It is a ritual that has become all too familiar. A gunman claiming to act on behalf of Islam, or ISIS, or simply shouting “Allahu Akbar” murders numerous people. President Obama condemns the atrocity as workplace violence, extremist violence, or even terrorism, but studiously avoids using the terms “radical Islamic terrorism” or “jihad.” It then becomes a deeply partisan issue as conservative politicians and other commentators point this out, and argue that his failure to name radical Islamic terrorism for what it is reflects a fundamental failure of his policy for dealing with it. If he cannot even name it, he will never defeat it. Indeed, the whole matter has played out most sharply in the recent exchanges between Obama, Donald Trump, and Hillary Clinton after the tragic shooting in Orlando.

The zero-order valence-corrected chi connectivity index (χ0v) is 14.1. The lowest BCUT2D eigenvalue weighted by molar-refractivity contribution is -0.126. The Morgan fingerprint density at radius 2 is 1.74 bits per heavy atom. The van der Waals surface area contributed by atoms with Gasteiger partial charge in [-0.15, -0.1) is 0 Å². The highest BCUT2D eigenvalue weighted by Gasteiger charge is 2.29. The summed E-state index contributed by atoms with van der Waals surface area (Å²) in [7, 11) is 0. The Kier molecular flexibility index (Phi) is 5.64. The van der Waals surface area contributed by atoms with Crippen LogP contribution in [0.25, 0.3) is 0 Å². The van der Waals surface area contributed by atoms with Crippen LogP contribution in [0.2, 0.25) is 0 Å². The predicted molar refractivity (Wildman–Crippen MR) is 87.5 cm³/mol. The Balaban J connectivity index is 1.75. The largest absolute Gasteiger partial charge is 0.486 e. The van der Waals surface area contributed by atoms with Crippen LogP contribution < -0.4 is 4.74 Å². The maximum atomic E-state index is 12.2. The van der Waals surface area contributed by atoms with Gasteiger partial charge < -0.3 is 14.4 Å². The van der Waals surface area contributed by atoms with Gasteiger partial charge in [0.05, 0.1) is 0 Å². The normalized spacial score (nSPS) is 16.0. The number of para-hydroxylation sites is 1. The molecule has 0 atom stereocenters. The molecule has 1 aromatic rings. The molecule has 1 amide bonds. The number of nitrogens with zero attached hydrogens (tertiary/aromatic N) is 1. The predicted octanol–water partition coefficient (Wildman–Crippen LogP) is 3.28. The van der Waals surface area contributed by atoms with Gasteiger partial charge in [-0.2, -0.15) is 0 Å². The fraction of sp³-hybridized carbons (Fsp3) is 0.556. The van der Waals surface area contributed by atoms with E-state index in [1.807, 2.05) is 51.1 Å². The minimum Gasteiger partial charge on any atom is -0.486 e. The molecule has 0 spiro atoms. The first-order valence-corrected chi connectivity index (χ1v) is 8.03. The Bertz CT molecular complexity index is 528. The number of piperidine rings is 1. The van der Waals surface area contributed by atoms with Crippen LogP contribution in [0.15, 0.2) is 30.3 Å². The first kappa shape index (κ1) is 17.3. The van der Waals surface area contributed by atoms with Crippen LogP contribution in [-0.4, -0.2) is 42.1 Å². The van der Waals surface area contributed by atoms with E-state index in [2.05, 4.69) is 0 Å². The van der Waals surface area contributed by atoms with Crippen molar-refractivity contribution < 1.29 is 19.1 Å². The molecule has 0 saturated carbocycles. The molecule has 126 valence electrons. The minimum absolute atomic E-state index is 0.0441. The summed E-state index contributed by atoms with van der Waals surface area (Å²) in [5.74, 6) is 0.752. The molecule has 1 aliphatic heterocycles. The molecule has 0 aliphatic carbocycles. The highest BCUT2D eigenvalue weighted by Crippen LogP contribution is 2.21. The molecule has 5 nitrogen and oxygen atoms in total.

But does it really matter? Does this dispute identify a substantive issue, or is it useless wrangling over words or nothing more than a game of political ping-pong?